If we are talking about an air barrier material, the worst outcome is increased air leakage rates. That is preferable to structural failure.

    One good air barrier material that has proven itself over long periods of time is concrete. There is some question about the longevity of reinforced concrete -- eventually the rebar rusts, leading to failure -- but unreinforced concrete should last hundreds of years.

  7. Albert Rooks | | #7

    Bill,
    Here is a complication to your idea of using a sealant at the sheathing to framing layer: The APA strongly advises against using sealant in that location due to the fact that they typically also act as an adhesive and then change the load characteristics in shear. One exception to this is Tremco JS-773 since it's a "non hardening, non skinning" liquid butyl. The ExoAir 230 is not suitable for that application since is does skin and will act as a adhesive.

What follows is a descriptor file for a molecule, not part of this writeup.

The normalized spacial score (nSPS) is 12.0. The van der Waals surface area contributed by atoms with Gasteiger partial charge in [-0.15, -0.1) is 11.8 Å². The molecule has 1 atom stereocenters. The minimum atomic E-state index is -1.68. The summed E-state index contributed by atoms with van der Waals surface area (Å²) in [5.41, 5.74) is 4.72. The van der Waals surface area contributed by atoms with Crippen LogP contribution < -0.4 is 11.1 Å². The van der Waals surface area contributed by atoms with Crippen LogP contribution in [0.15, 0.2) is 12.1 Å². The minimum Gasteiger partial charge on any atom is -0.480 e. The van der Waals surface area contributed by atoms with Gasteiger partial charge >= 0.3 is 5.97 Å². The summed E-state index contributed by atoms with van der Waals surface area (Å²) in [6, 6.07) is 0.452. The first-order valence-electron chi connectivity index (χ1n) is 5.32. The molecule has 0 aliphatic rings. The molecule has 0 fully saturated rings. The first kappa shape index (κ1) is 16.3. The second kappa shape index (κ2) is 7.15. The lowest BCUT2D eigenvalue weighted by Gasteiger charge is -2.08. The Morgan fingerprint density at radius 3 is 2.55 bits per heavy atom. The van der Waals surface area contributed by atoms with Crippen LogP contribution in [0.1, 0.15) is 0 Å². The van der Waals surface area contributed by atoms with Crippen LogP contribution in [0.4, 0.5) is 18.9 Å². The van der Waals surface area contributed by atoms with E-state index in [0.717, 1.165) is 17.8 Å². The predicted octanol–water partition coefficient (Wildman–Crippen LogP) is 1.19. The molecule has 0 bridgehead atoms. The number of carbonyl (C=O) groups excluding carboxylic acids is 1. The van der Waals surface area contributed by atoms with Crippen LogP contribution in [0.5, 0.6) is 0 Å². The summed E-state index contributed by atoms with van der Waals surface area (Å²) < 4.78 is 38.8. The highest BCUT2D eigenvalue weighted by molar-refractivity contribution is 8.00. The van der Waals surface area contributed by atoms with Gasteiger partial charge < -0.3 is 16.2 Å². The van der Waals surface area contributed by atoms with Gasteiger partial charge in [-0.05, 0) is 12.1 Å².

Most of our existence is gingerly held together by chemical bond. Including the plywood or OSB that will keep the house standing for it's 300 years... It's all riding on the back of the chemical bond of "glue to wood" to keep the panel together.